‘Witch hunt & Inquisition’: Kaspersky Lab head responds to US spying accusations
In September, the US government banned federal agencies from using Kaspersky Lab antivirus products, citing concerns that it could jeopardize national security and claiming the company might have links to the Kremlin.
“The recent hounding of our company is akin to paranoia, the stake of Inquisition and witch hunt,” Kaspersky wrote in a blog post on Tuesday. “I’m personally accountable [to ensure] there is no spying, malicious, undeclared functionality in the company’s products and updates. And I personally state that all the accusations of spying on users are baseless paranoia at best.”
It is “customary in civilized society” to back the allegations with some proof or at least present those who suffered of the alleged illicit activities, Kaspersky wrote. He vowed to analyze any evidence thoroughly, if any is presented.
“In cyberspace [the evidence] is names of modules, location of code, its disassembly (or a part of it),” Kaspersky said. “Only technical information would be considered – but we would take it very seriously, up to an internal investigation.”
The most peculiar thing, according to Kaspersky, is that the US-based media giants published stories on the alleged spying activities simultaneously.
“The American ‘top’ media went for us almost in full force and they fantasized simultaneously, as if receiving an order, but they’ve got confused in details. Some said that the secret services allegedly put their code in our data banks, the others cited anonymous rumors that we personally spy on users, the rest [said] that it was just some potential danger and unknown threat,” Kaspersky said.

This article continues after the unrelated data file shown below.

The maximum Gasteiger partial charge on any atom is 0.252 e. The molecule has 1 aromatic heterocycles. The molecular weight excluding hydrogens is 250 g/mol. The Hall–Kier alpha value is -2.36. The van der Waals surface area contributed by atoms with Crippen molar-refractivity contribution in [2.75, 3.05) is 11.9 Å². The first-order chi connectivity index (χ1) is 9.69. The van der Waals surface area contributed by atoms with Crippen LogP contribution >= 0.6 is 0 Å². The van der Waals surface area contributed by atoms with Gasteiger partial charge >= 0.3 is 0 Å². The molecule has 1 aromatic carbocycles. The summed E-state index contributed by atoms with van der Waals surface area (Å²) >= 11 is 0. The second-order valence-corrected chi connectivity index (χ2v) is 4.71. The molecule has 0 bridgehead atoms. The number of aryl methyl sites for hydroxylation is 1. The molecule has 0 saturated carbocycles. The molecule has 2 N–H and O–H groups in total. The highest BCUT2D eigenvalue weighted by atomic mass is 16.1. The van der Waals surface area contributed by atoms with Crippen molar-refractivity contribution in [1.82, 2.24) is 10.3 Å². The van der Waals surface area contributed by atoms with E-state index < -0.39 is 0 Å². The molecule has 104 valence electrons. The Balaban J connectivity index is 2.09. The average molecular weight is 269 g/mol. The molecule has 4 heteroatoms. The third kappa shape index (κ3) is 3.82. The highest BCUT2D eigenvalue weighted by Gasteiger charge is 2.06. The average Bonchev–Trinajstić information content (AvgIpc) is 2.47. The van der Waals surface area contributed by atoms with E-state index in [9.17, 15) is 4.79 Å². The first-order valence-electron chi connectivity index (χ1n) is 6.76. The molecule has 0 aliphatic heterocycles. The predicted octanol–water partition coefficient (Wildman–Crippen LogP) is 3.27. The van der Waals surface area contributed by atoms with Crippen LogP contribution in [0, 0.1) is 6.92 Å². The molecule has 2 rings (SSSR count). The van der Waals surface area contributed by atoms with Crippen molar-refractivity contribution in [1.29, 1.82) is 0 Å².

The company has repeatedly denied the accusations and offered to send its chief executive to Washington to testify before Congress. Earlier this month, a House of Representatives committee rescheduled a hearing on accusations against the cyber security firm for October 25.
While the company has for years faced similar rumors, allegedly spread by competitors, the accusations spiked this year as a part of the wider geopolitical spat between Moscow and Washington. The campaign against Kaspersky Lab followed allegations that Russian hackers interfered in last year’s US presidential election.
Washington accused Moscow of hacking and leaking emails of Democratic Party officials, as well as correspondences of presidential candidate Hillary Clinton’s campaign chairman John Podesta. Russia has repeatedly denied the accusations. The US has not yet presented any solid evidence to support the allegations.
Last week, Kaspersky Lab signed a threat intelligence sharing deal with Interpol. The International Police Organization said the move is a further step in the global fight against cybercrime.
Ahead of the landmark agreement, Noboru Nakatani, executive director of Interpol’s Global Complex for Innovation, said the US did not provide the organization with any evidence related to Kaspersky Lab’s alleged activities. The campaign against the company was a sign of infighting within the cybersecurity community, which only plays into hands of cybercriminals, the official stated.
“Kaspersky is fighting against cyber criminals, it is very clear. Kaspersky is working with governments and companies across the world,” Nakatani said. “We should work together.”